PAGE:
Monica and I somehow got up around 8:00 a.m. or so (local time). After getting ready, we joined the other 25 or so people in the hotel for the "Continental Breakfast." Most of the other people were from Europe, speaking their native languages. It was pretty crowded, but I ended up getting some cereal and really bad orange juice.

The Super 8 in the shining Queens sun

Subway hell

After we got all our packs together and checked out, we walked through the crisp morning air to the subway station, about five or so blocks away. As luck would have it, our subway station was closed due to construction. We tried to make sense of the signs at a bus stop about what to do (something about taking a bus to another subway station). Local people were confused. Every bus that pulled up was packed.

We followed some other people who seemed to know what to do in this situation. After a few minutes we realized these people didn't know what they were doing either -- basically a blind leading the blind situation. We did end up talking to a local guy who was trying to get to work and was as confused as we were. Then we spotted a bus that was miraculously heading to the detour subway station. The bus driver was nice enough to let us on when she was at a stoplight.

There were no seats on the bus, which was a little difficult with my full backpack. I somehow was able to wedge myself in the aisle and hold on for dear life -- because this driver was driving her bus like a Ferrari.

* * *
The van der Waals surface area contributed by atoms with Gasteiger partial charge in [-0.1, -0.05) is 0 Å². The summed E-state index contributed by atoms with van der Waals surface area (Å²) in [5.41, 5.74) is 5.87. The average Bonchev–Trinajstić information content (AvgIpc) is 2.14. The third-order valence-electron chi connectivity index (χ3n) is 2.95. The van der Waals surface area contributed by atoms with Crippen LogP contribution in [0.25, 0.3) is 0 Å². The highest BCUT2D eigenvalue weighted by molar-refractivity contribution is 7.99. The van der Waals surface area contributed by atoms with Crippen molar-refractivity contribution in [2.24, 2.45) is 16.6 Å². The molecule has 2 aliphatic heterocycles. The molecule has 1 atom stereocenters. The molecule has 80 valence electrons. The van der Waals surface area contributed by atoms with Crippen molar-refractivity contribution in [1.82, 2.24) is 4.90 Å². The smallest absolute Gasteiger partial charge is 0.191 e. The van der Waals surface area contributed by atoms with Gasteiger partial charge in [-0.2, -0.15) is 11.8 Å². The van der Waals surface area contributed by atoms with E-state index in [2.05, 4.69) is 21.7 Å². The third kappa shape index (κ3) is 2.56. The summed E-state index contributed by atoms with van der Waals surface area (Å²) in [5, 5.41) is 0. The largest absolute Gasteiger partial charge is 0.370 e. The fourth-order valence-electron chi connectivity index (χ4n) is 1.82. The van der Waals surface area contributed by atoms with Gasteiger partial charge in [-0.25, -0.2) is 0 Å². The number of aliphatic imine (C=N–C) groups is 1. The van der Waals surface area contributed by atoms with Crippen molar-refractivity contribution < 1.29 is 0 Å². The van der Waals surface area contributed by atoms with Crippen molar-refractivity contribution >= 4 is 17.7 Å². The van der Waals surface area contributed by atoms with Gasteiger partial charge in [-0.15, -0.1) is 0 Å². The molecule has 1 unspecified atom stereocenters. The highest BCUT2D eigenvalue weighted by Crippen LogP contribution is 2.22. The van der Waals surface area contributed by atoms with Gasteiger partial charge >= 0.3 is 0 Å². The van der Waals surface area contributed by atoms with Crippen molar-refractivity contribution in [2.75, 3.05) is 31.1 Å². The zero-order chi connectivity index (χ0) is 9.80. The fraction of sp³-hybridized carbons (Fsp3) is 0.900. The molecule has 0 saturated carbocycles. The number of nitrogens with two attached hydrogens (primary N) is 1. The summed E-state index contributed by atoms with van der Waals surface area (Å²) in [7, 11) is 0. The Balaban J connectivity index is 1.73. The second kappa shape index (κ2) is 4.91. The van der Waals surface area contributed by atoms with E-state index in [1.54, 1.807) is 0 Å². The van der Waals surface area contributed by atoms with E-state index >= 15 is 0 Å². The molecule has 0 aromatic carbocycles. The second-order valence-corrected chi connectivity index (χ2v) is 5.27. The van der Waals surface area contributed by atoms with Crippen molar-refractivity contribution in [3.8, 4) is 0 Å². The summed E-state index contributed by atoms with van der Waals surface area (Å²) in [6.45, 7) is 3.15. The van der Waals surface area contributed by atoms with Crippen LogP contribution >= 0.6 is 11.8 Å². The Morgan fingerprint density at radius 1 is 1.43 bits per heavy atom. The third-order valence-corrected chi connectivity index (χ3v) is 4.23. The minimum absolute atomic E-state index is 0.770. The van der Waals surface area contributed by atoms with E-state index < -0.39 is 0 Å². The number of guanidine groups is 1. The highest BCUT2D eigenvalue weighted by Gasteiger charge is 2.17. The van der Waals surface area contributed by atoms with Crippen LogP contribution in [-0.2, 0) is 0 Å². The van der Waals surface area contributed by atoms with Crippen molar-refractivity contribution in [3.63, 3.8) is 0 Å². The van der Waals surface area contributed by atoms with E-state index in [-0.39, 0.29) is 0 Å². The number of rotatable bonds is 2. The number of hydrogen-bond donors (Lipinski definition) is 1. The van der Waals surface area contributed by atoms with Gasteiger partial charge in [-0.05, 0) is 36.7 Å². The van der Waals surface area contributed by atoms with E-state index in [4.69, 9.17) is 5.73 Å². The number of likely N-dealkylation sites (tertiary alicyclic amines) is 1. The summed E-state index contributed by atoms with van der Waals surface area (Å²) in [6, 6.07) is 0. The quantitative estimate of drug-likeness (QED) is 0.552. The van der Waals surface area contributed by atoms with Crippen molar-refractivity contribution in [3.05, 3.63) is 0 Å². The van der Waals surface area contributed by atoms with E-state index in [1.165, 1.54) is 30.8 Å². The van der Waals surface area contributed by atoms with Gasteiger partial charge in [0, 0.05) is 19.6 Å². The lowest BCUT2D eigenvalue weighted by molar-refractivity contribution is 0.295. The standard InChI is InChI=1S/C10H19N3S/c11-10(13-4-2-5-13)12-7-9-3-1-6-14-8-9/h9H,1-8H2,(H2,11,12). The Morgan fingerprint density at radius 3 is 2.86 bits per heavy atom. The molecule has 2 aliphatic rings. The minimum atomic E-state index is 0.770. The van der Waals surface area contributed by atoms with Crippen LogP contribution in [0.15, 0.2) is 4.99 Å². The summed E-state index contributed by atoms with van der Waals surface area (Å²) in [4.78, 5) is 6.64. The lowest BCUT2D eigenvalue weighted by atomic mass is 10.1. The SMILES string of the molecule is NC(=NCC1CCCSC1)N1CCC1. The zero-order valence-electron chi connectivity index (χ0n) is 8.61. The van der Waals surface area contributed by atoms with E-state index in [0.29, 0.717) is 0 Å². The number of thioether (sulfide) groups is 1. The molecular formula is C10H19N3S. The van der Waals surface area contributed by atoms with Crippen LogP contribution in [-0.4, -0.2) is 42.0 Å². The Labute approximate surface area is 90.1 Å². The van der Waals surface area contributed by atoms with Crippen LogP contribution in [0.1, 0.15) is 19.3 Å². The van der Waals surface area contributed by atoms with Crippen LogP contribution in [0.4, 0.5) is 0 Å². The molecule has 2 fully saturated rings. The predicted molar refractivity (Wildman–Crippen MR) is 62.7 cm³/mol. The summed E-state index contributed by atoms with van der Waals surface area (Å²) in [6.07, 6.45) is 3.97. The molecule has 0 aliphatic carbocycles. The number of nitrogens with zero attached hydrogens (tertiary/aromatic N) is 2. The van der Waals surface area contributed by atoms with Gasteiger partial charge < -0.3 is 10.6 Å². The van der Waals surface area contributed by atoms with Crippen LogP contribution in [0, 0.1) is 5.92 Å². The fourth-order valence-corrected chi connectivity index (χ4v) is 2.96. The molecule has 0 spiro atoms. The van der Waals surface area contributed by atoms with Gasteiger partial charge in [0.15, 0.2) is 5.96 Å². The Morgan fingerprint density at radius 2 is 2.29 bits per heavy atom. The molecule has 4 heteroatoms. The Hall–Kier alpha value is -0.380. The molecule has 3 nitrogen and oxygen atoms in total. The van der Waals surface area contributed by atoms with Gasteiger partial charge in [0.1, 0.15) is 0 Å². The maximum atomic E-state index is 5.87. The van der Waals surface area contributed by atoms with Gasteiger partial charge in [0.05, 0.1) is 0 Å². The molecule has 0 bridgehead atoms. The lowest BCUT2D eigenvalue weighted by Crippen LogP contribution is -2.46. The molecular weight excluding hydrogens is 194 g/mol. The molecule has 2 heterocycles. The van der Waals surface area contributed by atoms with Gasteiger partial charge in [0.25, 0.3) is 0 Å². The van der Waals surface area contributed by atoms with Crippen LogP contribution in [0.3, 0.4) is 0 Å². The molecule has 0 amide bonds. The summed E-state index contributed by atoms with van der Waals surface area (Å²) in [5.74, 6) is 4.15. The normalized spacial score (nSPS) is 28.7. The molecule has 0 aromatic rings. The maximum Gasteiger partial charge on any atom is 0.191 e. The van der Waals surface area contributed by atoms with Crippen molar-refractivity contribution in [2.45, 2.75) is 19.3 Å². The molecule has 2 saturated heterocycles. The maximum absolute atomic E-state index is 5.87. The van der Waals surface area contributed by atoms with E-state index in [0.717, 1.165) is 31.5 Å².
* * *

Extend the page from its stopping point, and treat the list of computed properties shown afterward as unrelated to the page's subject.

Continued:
At another stoplight, she opened the door for a man.

"Where you goin'?" she asked.

I heard some muffled response.

"Hell no!" she said, and shut the door in his face.

I thought that was about as New York as you can get.

As we continued driving, I listened to the music of foreign languages all around me -- while I sweated in my full jacket.  

Once at our subway station, Monica and I bought our passes for the week and then walked down to the platform and waited. Our subway arrived, and we piled into the crowded car. Many people were dozing in the warm car. I felt like dozing myself, but I was standing. Eventually, enough people got off the car so Monica and I could sit down.

NYC - first thoughts

We got to our destination (42 street Port Authority Bus Terminal), and got off the subway car. Emerging from the underground into the cool morning air was refreshing after being in the stuffy car. Immediately I was struck by the buildings towering overhead that carved out long canyons in every direction. Even though we weren't in Times Square, the amount of visual information that assaulted me was astonishing. There's a density that you don't see in many other cities, with billboards and store signs and other advertisements. This is the reason filmmakers love New York so much: there's so much to look at!

We got to our hotel, the Milford Plaza, topped with a huge "M". (We found out later that the original reason for the M was that the hotel was called the Manhattan Hotel). We couldn't check in, so we left our bags and started walking through the city.

The Milford Hotel in Manhattan